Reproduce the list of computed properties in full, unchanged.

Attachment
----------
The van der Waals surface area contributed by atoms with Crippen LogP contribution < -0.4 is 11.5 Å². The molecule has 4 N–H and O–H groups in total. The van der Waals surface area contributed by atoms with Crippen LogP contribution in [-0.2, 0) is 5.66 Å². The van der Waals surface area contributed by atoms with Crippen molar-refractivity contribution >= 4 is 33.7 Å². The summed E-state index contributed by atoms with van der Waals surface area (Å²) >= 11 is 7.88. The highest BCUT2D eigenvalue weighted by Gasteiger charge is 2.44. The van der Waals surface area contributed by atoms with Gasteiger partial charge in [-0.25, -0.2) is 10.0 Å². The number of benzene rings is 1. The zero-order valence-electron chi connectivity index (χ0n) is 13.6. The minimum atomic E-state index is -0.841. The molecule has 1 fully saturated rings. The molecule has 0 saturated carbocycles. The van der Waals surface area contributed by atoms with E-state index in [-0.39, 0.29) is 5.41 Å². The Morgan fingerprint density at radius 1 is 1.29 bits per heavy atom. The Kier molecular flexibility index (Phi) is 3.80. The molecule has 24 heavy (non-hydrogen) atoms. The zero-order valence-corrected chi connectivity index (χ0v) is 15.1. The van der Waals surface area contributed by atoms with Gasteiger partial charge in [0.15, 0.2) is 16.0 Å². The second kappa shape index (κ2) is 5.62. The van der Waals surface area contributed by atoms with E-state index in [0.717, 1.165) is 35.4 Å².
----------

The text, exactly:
The van der Waals surface area contributed by atoms with Crippen LogP contribution < -0.4 is 11.5 Å². The molecule has 4 N–H and O–H groups in total. The van der Waals surface area contributed by atoms with Crippen LogP contribution in [-0.2, 0) is 5.66 Å². The van der Waals surface area contributed by atoms with Crippen molar-refractivity contribution >= 4 is 33.7 Å². The summed E-state index contributed by atoms with van der Waals surface area (Å²) >= 11 is 7.88. The highest BCUT2D eigenvalue weighted by Gasteiger charge is 2.44. The van der Waals surface area contributed by atoms with Gasteiger partial charge in [-0.25, -0.2) is 10.0 Å². The number of benzene rings is 1. The zero-order valence-electron chi connectivity index (χ0n) is 13.6. The minimum atomic E-state index is -0.841. The molecule has 1 fully saturated rings. The molecule has 0 saturated carbocycles. The van der Waals surface area contributed by atoms with E-state index in [-0.39, 0.29) is 5.41 Å². The Morgan fingerprint density at radius 1 is 1.29 bits per heavy atom. The Kier molecular flexibility index (Phi) is 3.80. The molecule has 24 heavy (non-hydrogen) atoms. The zero-order valence-corrected chi connectivity index (χ0v) is 15.1. The van der Waals surface area contributed by atoms with Gasteiger partial charge in [0.15, 0.2) is 16.0 Å². The second kappa shape index (κ2) is 5.62. The van der Waals surface area contributed by atoms with E-state index in [0.717, 1.165) is 35.4 Å².